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The Blue Bird

12 customer reviews

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(Sep 06, 2005)
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Editorial Reviews

Wildly inventive and effortlessly enchanting, Maurice Tourneur's legendary 1918 fantasy The Blue Bird combines spectacular costumes, lavish sets, ingenious camera effects and disarmingly naturalistic performances in a wholly original American silent film masterpiece. Tourneur's extravagant vision anticipates the spellbinding German Expressionism of The Cabinet of Dr. Caligari, made the following year, while affectionately evoking the whimsical theatricality of Georges M+ªli+¨s's pioneering cinematic genius. Based upon Nobel Prize-winner Maurice Maeterlinck's play, The Blue Bird takes two young children on an allegorical voyage that bridges the chasm between the conscious and the unconscious. Joined by magically humanized pets and living household objects, brother and sister Mytyl and Tyltyl travel through a series of dream worlds on a quest for the elusive Blue Bird of Happiness. Beautifully preserved with its original color tints, The Blue Bird was rescued from decomposing nitrate elements by the George Eastman House as part of The National Endowment for the Arts and the U.S. Park Service's Saving America's Treasures program through the National Film Preservation Foundation.

Special Features


Product Details

  • Actors: Tula Belle, Robin Macdougall, Edwin E. Reed, Emma Lowry, William J. Gross
  • Directors: Maurice Tourneur
  • Writers: Charles Maigne, Maurice Maeterlinck
  • Format: Full Screen, NTSC, Silent
  • Language: English
  • Region: Region 1 (U.S. and Canada only. Read more about DVD formats.)
  • Number of discs: 1
  • Rated: NR (Not Rated)
  • Studio: Kino Lorber films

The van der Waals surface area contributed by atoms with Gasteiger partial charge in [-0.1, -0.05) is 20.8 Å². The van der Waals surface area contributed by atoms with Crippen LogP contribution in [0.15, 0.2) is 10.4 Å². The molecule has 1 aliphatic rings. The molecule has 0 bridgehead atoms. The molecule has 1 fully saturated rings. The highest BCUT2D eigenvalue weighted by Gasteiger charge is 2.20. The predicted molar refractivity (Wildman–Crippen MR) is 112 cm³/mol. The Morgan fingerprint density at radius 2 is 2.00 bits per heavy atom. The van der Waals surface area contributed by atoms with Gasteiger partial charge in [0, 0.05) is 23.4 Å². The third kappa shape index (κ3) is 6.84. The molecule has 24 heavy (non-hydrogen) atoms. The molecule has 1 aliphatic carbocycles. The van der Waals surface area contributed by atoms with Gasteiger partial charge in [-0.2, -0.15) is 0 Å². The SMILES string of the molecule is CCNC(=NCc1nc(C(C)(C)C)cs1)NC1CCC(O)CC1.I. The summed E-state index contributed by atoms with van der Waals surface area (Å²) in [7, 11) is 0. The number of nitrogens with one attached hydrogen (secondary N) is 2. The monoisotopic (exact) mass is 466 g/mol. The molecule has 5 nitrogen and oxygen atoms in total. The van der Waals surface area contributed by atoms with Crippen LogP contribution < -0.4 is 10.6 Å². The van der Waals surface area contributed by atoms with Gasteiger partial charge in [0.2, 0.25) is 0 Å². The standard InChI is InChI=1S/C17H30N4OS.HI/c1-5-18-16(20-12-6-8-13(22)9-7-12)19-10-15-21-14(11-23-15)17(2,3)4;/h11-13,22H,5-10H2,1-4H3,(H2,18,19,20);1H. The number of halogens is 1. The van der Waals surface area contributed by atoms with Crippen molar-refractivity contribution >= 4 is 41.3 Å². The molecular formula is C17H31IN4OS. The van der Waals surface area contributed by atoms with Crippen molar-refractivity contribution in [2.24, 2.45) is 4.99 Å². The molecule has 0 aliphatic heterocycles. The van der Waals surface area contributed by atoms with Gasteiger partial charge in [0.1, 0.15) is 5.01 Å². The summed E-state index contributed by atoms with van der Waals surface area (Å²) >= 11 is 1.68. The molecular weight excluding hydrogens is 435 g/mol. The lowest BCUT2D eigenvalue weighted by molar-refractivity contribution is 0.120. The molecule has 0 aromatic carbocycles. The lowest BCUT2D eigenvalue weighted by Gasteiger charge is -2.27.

• DVD Release Date: September 6, 2005
  • Run Time: 75 minutes
  • Average Customer Review: 3.6 out of 5 stars  See all reviews (12 customer reviews)
  • ASIN: B000A59QJ6
  • Amazon Best Sellers Rank: #58,865 in Movies & TV (See Top 100 in Movies & TV)
  • Learn more about "The Blue Bird" on IMDb

Customer Reviews

Most Helpful Customer Reviews

19 of 20 people found the following review helpful By Barbara Underwood on September 14, 2005
Format: DVD Verified Purchase
I had no idea what to expect from "The Blue Bird" at first, but knew I would like it simply because it was directed by Maurice Tourneur, whose prior studies in Art back in France gave his films a beautiful and special artistic quality, and placed him as an important director in the early pioneering days of cinema. The few Tourneur films I had seen already, however, did not prepare me for the exquisite charm and delight of "The Blue Bird", and the more I watched this film, the more I was impressed. There are two main aspects that struck me most: firstly, "The Blue Bird" is visually beautiful and delightful, with attention to photography, lighting and not in the least some special effects and sets that give the entire film a fairytale feeling. Far from being a mere children's fairytale, however, the second impressive aspect of this film is the depth of spiritual meaning in the story itself, which was originally written by Maurice Maeterlinck and made into a successful play in 1910. The blue bird symbolizes happiness, and two children go on a quest in a magical dream adventure to find this elusive bird. With the aid of a fairy and some magic, the children are able to see the invisible world: the soul or spirit of everyday things like water, bread and fire, as well as seeing the inner spirit of their pet dog and cat, their mother, and souls of children who have died and are yet to be born. They are also shown the luxuries, such as `eating when not hungry and drinking when not thirsty', and by the end of their journey the children learn how to recognize and value the things around them, and the moral of the story is that happiness is first to be found right near you - not in the chasing of faraway, elusive dreams.Read more ›
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13 of 15 people found the following review helpful By Chip Kaufmann on September 14, 2005
Format: DVD Verified Purchase
If you mention the name Tourneur (tour-NURR) to most film aficianados they will say Jacques Tourneur (1904-1977) the director of the film noir classic OUT OF THE PAST and several Val Lewton horror films such as CAT PEOPLE and I WALKED WITH A ZOMBIE. But before Jacques there was his father Maurice Tourneur (1873-1961) who was one of the major directors of the silent era. He came to the U.S. in 1912 and made a number of major films until 1926 when studio interference drove him back to France where his career continued but was never quite the same. Until recently he was long overshadowed by his son because so many of his films were unavailable. Now that is being rectified with the release in the last few years of many of his silent classics (see VICTORY, THE WISHING RING, and THE LAST OF THE MOHICANS).